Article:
Something’s gotta give.

Yesterday the weather was beautiful, but I was in a foul mood.

The child's demands are incessant. He just won't let me play on the computer all day.

And he doesn’t want to get dropped off at playcentre. So playcentre is annoying me too.

The husband has a terrible man cold*.

I'm dying for some ALONE TIME.

At some place other than the supermarket. Some place with a broadband connection.

*Thanks to the Bloggess for sharing this very funny link.

Edited to add. My husband finally read my blog, and he pointed out that this post was a little misleading. He didn't lie on the couch with his man cold. He soldiered on. As we parents do. Yeah, remember the days before children, when we could camp out on the couch with a cold, and just watch telly? Oh, the memories. My point is that men are so very pathetic when they have a cold. Sorry, it's sad.


Remembering Memorial Day.

Holidays make me remember that I’m living in a remote, little country on the other side of the world.

Not so much Christmas and Easter. Although they’re different down under too. Come to think of it, they drive home the very same point--my family is ten thousand miles away.

I just don’t celebrate Halloween, Thanksgiving, or July Fourth any more.

Okay, I admit it. I’ve tried to encourage Halloween, but I feel a bit silly, cackling in my witch costume, when all the flowers are blooming, and we are like the only house handing out lollies.

Every year, I have fantasies about a Thanksgiving dinner, but everyone is at work. By the time the weekend rolls around, I realize I should be Christmas shopping.

We do have an American flag hanging up at our house. And it may surprise you to know, it was up during the Bush years.

No parades for us on Memorial Day. No picnics. And it’s definitely not the beginning of summer.

A Yank lives here.


If I were on Survivor, I would lose the fire-building challenge.

When we first moved into our house, there was an open fire. We replaced it with a wood burner that we found on TradeMe (NZ's eBay). It's not certified, but it's much more efficient. The smoke actually goes up the chimney. And it heats our open plan kitchen, lounge and office quite nicely.

I know, I know. The emissions. But wood fires are so very romantic.

Of course, there’s an art to building a good fire. Which I still haven’t quite mastered.

Chopping wood and splitting kindling? Isn't that what husbands are for?


National wants our houses to be cold.

When I arrived in New Zealand, I complained about being cold.

I heard lots of harden up. And put on another wool-y jumper.

Houses in New Zealand are cold and damp. Most houses do not have insulation or forced-air heating.

The NZ Labour party is still trying to pass legislation to encourage homeowners to put insulation in their houses.

I guess our landlords put in double-glazed windows because they pretty much had to.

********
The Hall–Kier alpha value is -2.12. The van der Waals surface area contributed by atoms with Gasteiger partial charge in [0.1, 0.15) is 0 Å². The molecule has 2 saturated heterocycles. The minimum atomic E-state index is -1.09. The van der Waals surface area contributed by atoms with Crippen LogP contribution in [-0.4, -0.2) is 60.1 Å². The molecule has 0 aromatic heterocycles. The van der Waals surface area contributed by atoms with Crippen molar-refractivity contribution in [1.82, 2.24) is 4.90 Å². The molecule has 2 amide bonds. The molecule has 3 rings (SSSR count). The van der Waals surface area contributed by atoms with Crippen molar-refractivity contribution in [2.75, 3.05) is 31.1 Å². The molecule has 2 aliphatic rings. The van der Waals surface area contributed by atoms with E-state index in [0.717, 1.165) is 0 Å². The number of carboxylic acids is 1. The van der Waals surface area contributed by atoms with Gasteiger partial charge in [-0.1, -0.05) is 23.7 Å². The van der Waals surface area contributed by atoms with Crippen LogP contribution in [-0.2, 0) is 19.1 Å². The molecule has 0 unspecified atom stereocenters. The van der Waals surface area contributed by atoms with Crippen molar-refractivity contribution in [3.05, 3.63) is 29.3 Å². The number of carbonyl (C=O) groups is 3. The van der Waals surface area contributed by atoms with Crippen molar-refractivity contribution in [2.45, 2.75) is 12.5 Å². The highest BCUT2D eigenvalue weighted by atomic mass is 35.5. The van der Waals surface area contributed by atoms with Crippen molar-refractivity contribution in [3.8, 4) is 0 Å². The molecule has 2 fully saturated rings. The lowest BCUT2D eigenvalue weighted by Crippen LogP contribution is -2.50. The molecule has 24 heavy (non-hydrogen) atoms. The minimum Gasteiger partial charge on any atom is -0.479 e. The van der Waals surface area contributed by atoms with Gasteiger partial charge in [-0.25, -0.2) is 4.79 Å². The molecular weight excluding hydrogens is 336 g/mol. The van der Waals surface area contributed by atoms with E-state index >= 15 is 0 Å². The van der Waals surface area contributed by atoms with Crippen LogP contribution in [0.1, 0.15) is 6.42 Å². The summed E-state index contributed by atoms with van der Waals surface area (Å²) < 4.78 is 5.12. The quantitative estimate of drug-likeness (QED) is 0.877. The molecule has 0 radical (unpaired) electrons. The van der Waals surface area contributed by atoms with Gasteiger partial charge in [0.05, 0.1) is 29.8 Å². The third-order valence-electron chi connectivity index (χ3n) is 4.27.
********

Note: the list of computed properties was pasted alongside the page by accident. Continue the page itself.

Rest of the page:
Chicken stock.

When the weather gets cold, for Sunday dinner, we like to roast a chicken. Then I use the carcass to make chicken stock.

Chicken stock is such a staple. Homemade stock makes soups and curries sing with flavour.

And it's so cheap and easy to make. I like to make chicken stock in my slow cooker. I just toss everything in, turn it on, and forget about it.

The child helps chop the vegetables. But not with the big knife.

I have adapted the following recipe from Joan Bishop’s excellent New Zealand Crockpot and Slow Cooker Cookbook.

Chicken Stock
1-2 chicken carcasses
1 onion, chopped
1 carrot, peeled and finely chopped
2 celery stalks, finely sliced
2 tsp salt
Large sprig thyme
2 bay leaves
Boiling water to cover

Pre-heat the cooker for 20 minutes. Put all the ingredients in your crockpot or slow cooker, cover with lid, and cook on High for 5-6 hours. Cool, and strain the stock through a sieve.

Chicken gizzard? Throw it in the pot.


Okay, I admit it. I love our new windows.

When we first moved into our house, there were French doors. I liked them.

But in winter, the wind blasted into the house, through not-so-charming cracks under and around the doors.

Charming French doors. So retro.

Last November, the night that Pres. Obama was elected, there was a gale. Up the coast, we have gales all the time, and we think nothing of it.

But this gale was special. It ripped the latch from the bottom of a French door, whipped the door open, and two panes of glass broke.

We were going to fix the door ourselves, but the door was buggered.

The husband boarded up the broken windows with plywood, and we lived with the windows like that for SIX MONTHS while our landlords tried to sort out a solution.

Hurricane windows. Ghetto chic.

Yes, we are the kind of tenants that landlords dream about.

A week after we returned from America, holes were chopped in the house, in the rain and cold, and at last new windows were put in.